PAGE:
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I’m trying to install a bathtub splash guard along the lines of this answer. However, my bathtub is one of those pre-molded drop-in units where the shower wall corners are rounded. Also, things are not entirely square. The vertical surface of the plexiglass splash guard is 11” long and 1/2” wide. This is the surface I need to seal against the enameled tub. But with the splash guard flush to the horizontal surface of the tub the gap to the shower wall varies from 1/4” at the bottom to 1/2” at the top of the splash guard.

The splash guard came with a tube of ASI 502 100% RTV Silicone. I’m hesitant to use this product directly to try and fill such a large gap. Anyone have experience doing this? Or suggestions for alternative methods?

Image highlighting the gap between shower wall and splash guard

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I have to tell you that that product is just not made for the application on the type of tub and tub surround that you have. If you were to try to start cutting it to fit against the tub corner and to the surround above that you would cut away the half inch edge of the splash guard leaving just the thin part to try to seal to the wall.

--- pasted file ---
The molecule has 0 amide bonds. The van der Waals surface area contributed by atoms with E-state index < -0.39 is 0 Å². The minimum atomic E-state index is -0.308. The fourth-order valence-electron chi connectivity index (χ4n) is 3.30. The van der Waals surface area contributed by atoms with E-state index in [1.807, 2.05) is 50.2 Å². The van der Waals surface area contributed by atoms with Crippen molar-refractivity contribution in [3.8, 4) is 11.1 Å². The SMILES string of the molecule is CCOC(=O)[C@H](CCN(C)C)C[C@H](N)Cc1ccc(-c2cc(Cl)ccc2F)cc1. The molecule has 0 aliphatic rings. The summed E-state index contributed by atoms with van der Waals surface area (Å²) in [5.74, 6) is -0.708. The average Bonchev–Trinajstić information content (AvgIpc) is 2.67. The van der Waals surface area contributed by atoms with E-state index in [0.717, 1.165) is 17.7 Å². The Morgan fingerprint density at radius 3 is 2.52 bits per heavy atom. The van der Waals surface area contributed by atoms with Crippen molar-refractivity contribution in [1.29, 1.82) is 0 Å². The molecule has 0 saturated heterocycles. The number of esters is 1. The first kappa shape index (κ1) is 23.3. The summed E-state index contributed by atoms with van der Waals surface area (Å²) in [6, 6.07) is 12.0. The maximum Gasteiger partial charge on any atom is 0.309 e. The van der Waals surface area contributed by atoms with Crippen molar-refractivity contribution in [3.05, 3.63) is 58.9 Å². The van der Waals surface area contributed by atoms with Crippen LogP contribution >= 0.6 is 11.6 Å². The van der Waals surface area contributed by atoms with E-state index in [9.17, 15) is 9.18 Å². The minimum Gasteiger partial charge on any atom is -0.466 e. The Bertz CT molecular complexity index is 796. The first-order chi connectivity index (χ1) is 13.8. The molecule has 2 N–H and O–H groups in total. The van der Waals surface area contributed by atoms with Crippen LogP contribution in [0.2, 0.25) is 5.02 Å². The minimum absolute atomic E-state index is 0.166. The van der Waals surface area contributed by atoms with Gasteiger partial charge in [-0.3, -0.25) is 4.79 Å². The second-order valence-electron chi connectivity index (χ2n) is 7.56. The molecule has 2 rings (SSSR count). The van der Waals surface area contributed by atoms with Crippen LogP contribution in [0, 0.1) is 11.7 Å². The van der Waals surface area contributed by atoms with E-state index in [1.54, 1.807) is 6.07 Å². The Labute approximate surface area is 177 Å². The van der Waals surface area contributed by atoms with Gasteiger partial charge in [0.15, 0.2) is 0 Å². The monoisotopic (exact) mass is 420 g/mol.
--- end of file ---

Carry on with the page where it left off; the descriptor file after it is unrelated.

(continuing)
If I were you I would use a different approach to this. Secure a suitable sized piece of 1/2 inch thick Lexan plastic to use for a splash guard. Then cut that to fit against the form of the tub and surround. This will give you a full 1/2 inch bonding surface on all the edges. Then you can use a silicon sealer or RTV to secure that in place.

The picture below is an attempt to show you how to mark the Lexan piece so that know where to cut it.

enter image description here

A small block with parallel edges (red lines) can be used against the surround and tub sides (white lines) to trace a marking (green lines) over onto the Lexan piece (blue lines).

Some folks may want to use thin cardboard to create a cutting template to get the shape correct. You can still use the parallel sided block technique to transfer the shape to the cardboard.

  • I don’t have a band saw but I do have a handheld jigsaw. If I clamp down the lexan do you expect I could cut the curve with a jigsaw? – Stanwood Jul 13 at 17:56
  • @Stanwood - You may be able to cut the Lexan with a jig saw if you use a blade type designed for that. I would suggest that you experiment before committing to your work piece. If you do not need a clear splash guard you could choose to use an ABS plastic instead. It cuts easier and has less chance of chipping and cracking like a plexiglass material will. – Michael Karas Jul 13 at 18:01

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